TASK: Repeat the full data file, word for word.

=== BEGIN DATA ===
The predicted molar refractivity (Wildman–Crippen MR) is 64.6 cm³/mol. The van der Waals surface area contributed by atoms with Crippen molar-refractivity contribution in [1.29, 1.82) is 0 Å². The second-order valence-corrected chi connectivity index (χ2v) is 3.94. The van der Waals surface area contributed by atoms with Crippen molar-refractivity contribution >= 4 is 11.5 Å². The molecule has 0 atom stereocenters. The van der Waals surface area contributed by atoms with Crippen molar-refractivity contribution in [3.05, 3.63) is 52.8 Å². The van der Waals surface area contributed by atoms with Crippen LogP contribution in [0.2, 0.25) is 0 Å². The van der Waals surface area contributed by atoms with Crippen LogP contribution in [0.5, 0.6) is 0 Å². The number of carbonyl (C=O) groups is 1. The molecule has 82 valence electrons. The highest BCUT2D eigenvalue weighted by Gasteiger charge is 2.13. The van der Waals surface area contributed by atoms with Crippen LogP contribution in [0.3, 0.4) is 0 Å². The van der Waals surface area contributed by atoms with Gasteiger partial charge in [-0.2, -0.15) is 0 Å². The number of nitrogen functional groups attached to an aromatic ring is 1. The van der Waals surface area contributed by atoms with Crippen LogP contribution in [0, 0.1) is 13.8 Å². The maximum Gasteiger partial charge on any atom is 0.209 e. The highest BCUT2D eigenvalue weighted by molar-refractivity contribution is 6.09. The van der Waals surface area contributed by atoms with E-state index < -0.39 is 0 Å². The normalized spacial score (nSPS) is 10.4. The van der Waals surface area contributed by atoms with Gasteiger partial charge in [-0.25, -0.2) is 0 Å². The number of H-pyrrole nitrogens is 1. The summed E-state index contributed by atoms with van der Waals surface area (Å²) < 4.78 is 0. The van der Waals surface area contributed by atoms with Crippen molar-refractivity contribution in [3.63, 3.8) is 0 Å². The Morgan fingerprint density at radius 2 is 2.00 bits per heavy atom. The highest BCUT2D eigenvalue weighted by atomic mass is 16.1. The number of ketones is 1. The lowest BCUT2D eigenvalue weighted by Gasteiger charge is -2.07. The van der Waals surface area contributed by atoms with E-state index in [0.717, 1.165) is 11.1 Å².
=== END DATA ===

The predicted molar refractivity (Wildman–Crippen MR) is 64.6 cm³/mol. The van der Waals surface area contributed by atoms with Crippen molar-refractivity contribution in [1.29, 1.82) is 0 Å². The second-order valence-corrected chi connectivity index (χ2v) is 3.94. The van der Waals surface area contributed by atoms with Crippen molar-refractivity contribution >= 4 is 11.5 Å². The molecule has 0 atom stereocenters. The van der Waals surface area contributed by atoms with Crippen molar-refractivity contribution in [3.05, 3.63) is 52.8 Å². The van der Waals surface area contributed by atoms with Crippen LogP contribution in [0.2, 0.25) is 0 Å². The van der Waals surface area contributed by atoms with Crippen LogP contribution in [0.5, 0.6) is 0 Å². The number of carbonyl (C=O) groups is 1. The molecule has 82 valence electrons. The highest BCUT2D eigenvalue weighted by Gasteiger charge is 2.13. The van der Waals surface area contributed by atoms with Crippen LogP contribution in [0.3, 0.4) is 0 Å². The van der Waals surface area contributed by atoms with Gasteiger partial charge in [-0.2, -0.15) is 0 Å². The number of nitrogen functional groups attached to an aromatic ring is 1. The van der Waals surface area contributed by atoms with Crippen LogP contribution in [0, 0.1) is 13.8 Å². The maximum Gasteiger partial charge on any atom is 0.209 e. The highest BCUT2D eigenvalue weighted by molar-refractivity contribution is 6.09. The van der Waals surface area contributed by atoms with E-state index < -0.39 is 0 Å². The normalized spacial score (nSPS) is 10.4. The van der Waals surface area contributed by atoms with Gasteiger partial charge in [-0.25, -0.2) is 0 Å². The number of H-pyrrole nitrogens is 1. The summed E-state index contributed by atoms with van der Waals surface area (Å²) < 4.78 is 0. The van der Waals surface area contributed by atoms with Crippen molar-refractivity contribution in [3.63, 3.8) is 0 Å². The Morgan fingerprint density at radius 2 is 2.00 bits per heavy atom. The highest BCUT2D eigenvalue weighted by atomic mass is 16.1. The number of ketones is 1. The lowest BCUT2D eigenvalue weighted by Gasteiger charge is -2.07. The van der Waals surface area contributed by atoms with E-state index in [0.717, 1.165) is 11.1 Å².